Composer of Nigeria’s National Anthem, Pa Benedict Elise Odiase, recently passed on at the age of 79. The former Director of Music and Deputy Commissioner of Police who also composed Nigeria’s national anthem, died at the Lagos University Teaching Hospital (LUTH), Lagos after a brief illness.
As the director of music of the Nigerian Police band, he composed the national anthem; “Arise O Compatriots” in May 1978. He retired in 1992 as a Deputy Commissioner of Police. He thereafter lived a quiet life at his residence in Oregun, Lagos.
Senate resumes third session
The Senate resumes from its seasonal break and will sit for five weeks before embarking on a prolonged two-month break. In the five weeks ahead, Senators would have to confront five serious issues.
Having ended its second legislative year on 6th June, the Seventh Senate resumes its third legislative session and is expected to sit for another five or so weeks before proceeding on a two-month break and is expected to resume on September 24, 2013.
In the last two years the Senate was able to introduce about 160 bills with several in various stages of legislative consideration. Among them are 16 executive bills, the rest being members’ bills. Out of these, 17 bills were passed, 14 were read a second time and referred to relevant committees while two were negatived. The negatived bills were Equipment Leasing Bill 2013 and the Nigerian Search and Rescue Guards (Est.etc) Bill, 2013.
Among these bills to be given consideration within the next five weeks are the 2013 Appropriation Act (Amendment) Bill, Constitution of the Federal Republic of Nigeria 1999 (Alterations) Bill 2013; Electoral Act (Amendment) Bill 2013; Petroleum Industry Bill 2013 and University of Lagos Act Cap UG LFN 2014 (Amendment) Bill.
Banking: FG Approves N750bn for Recapitalisation of Bank of Industry
The Federal Government has given approval for the recapitalisation of the Bank of Industry (BOI) to the tune of N750 billion. General Manager of the bank, Mr Joseph Babatunde, who disclosed this recently said a time frame has however not been set for release of funds. He said that the Ministry of Finance and the Central Bank of Nigeria were working on the modalities for its release.
According to him, under-capitalisation is a major factor challenges militating against the effective performance of the bank “This hindered the bank’s developmental impact and attraction of needed long term funds from international and multilateral agencies. Government, in the last couple of years, has been very proactive in the area of addressing the dearth of long term investable funds required by the manufacturing sector,” he said.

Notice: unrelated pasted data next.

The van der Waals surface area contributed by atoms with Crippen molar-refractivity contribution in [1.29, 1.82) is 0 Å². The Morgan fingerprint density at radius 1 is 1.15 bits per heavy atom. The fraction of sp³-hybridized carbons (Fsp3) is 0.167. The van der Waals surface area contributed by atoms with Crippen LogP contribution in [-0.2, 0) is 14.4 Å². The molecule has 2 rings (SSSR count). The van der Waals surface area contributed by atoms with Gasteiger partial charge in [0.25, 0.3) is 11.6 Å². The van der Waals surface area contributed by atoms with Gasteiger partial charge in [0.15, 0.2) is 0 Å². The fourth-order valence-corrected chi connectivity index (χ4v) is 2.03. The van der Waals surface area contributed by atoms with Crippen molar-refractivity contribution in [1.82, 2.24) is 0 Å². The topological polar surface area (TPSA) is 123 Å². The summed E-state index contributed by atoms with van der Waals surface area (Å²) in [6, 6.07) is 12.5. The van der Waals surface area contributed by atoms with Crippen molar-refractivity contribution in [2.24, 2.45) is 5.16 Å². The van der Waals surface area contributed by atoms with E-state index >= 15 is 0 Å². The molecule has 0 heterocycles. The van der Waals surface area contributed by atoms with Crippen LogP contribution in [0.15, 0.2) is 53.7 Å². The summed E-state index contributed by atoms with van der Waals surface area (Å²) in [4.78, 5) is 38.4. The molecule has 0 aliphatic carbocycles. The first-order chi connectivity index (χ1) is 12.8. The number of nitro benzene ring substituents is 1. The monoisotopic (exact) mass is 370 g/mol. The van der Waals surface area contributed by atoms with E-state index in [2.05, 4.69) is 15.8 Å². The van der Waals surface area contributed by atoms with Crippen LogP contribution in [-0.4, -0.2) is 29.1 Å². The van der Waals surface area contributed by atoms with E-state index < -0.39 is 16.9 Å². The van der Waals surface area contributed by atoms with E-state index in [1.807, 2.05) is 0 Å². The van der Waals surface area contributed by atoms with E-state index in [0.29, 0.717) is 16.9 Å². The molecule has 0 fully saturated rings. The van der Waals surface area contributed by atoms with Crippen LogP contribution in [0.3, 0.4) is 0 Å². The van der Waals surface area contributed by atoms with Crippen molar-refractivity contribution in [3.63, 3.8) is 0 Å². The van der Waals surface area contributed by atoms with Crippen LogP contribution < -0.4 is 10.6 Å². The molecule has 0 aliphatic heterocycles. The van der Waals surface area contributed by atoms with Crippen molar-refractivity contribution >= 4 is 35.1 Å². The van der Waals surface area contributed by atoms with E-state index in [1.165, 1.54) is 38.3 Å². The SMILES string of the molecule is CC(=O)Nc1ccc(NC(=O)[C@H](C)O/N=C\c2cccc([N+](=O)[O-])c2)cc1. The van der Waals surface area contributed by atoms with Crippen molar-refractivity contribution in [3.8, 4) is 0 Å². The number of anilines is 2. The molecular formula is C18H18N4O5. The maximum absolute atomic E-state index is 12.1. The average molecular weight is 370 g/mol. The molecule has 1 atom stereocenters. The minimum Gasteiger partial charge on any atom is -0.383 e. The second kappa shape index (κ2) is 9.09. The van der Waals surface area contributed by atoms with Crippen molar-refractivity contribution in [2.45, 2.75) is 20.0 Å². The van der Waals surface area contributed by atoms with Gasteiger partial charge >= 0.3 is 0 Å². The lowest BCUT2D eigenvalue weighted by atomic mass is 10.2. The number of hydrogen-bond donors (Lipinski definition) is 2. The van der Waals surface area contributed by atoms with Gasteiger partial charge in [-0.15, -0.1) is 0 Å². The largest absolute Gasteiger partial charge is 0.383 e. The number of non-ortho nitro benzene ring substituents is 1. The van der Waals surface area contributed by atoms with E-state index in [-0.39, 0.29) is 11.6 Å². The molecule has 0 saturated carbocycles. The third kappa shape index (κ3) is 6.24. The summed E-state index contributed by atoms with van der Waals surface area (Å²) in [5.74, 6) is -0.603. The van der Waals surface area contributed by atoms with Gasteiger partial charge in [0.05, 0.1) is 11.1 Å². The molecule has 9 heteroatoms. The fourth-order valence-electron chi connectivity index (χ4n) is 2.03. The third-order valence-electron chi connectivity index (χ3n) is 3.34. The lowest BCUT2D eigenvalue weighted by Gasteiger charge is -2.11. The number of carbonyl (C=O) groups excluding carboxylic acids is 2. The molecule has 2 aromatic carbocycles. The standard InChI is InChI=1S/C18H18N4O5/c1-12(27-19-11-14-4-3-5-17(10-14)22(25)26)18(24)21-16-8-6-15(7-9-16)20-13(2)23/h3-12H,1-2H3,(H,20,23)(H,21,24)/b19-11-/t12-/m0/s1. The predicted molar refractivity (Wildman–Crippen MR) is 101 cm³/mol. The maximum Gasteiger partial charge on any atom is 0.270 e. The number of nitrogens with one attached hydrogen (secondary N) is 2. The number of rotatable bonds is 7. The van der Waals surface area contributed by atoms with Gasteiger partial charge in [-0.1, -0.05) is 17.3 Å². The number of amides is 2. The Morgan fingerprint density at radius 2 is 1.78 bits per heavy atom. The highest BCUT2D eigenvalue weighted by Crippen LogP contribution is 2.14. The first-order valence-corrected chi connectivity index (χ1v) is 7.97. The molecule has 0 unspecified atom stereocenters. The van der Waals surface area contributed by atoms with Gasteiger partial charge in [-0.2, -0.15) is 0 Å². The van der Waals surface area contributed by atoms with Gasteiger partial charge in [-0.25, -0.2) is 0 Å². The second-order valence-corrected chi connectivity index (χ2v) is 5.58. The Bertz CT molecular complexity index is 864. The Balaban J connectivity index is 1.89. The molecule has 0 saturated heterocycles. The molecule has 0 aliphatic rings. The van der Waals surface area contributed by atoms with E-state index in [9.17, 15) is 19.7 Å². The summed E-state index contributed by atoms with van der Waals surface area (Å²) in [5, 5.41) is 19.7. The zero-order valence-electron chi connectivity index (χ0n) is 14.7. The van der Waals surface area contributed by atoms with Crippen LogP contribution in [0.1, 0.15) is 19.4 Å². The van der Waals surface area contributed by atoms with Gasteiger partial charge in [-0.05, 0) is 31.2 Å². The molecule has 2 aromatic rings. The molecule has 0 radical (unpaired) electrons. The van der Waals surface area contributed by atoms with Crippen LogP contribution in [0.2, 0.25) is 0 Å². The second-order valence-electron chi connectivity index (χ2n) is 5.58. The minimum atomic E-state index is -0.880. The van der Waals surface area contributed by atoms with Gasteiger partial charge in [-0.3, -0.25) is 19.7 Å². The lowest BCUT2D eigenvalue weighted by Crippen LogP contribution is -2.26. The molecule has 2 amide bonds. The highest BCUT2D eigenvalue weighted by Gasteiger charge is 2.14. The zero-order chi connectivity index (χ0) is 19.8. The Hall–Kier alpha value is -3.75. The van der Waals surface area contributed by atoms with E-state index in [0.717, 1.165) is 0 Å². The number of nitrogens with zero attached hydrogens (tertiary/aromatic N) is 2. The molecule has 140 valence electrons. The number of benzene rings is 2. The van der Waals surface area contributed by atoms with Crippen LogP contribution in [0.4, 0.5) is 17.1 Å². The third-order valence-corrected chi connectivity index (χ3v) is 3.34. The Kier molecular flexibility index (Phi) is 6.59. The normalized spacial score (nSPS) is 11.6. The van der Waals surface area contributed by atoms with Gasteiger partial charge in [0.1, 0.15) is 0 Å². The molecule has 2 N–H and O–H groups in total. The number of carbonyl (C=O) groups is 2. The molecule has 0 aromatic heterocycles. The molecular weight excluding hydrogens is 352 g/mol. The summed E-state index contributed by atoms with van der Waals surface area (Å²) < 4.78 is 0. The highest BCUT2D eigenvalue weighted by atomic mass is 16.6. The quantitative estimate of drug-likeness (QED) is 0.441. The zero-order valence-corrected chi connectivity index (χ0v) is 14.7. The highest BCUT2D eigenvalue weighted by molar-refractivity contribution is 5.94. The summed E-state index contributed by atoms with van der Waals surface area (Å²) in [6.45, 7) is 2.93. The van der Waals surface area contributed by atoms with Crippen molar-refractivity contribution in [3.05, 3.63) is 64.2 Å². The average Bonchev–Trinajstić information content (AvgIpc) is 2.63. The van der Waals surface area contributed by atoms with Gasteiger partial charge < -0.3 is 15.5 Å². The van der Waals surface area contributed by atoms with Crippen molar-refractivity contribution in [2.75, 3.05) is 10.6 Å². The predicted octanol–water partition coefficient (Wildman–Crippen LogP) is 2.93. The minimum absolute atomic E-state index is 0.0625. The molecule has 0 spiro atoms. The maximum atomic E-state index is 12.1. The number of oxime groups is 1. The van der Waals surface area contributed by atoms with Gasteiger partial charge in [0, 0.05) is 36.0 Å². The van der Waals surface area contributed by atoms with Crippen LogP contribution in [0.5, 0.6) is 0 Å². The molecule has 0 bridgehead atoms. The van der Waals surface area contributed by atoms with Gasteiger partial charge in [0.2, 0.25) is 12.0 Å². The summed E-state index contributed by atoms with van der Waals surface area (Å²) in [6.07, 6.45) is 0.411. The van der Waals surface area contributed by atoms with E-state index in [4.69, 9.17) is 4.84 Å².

Fashola approves construction of 70 new roads
Governor Babatunde Fashola of Lagos State has revealed that 70 new roads had been approved and awarded for construction and rehabilitation in the state. Fashola while speaking during a courtesy call on him by the NBA, Lagos Branch and Ikeja, said the contract had increased the number of awarded road contracts since the commencement of the second term of his administration to 230.
According to him, his administration has a second term target of constructing more roads in the state. “We set ourselves the target in the second term to complete about 450 roads. Last year, we awarded about 160 roads. This year, we have awarded about 70 roads. This signifies our intention this year that we are more concerned about road construction.”
The governor added that his administration has already completed about half of the roads we set out to achieve stressing that road construction is a work that will outlive every government. “We have already completed about half of the roads we set out to achieve. But again, we can only award that much if we were able to complete much. That was why this year’s project was based on completing the roads in the state. The decision making for which road to deal with first, is based on the road that carries the most traffic. The need continuously outstrips the source and so also they outstrip the capacity. And what we have done this year was to identify the roads that needed urgent repair. And these are continuous engagement and undertaking from the state government. They will never finish in the tenure or life of any government.”
Why Nigeria Didn’t Appeal Bakassi Verdict
President Goodluck Jonathan has explained the reason why his administration did not bow to the clamour by a section of the Nigerian public to appeal the 2002 International Court of Justice (ICJ) judgment that ceded the oil-rich Bakassi Peninsula to Cameroun.
At the recent meeting of the heads of states and governments of the Economic Community of Central African States (ECCAS), the Economic Community of West African States (ECOWAS) and the Gulf of Guinea Commission (GGC), the president told the Nigerian community in Yaoundé, Cameroun, that the federal government did not exercise its right to appeal the judgment because of its desire to protect its citizens living in Cameroun.
He added that the federal government refused to pursue the appeal because it had no fresh evidence to back up its case that would make the ICJ upturn its earlier verdict. “You all know what happened in Bakassi; there is no need to go back on why we couldn’t appeal. We had no new evidence within the period of time that was given that will make a difference in the judgment.”
He urged Nigerians living in Cameroun to live a good and decent life, assuring them that his administration is doing its best to improve the welfare of all and sundry.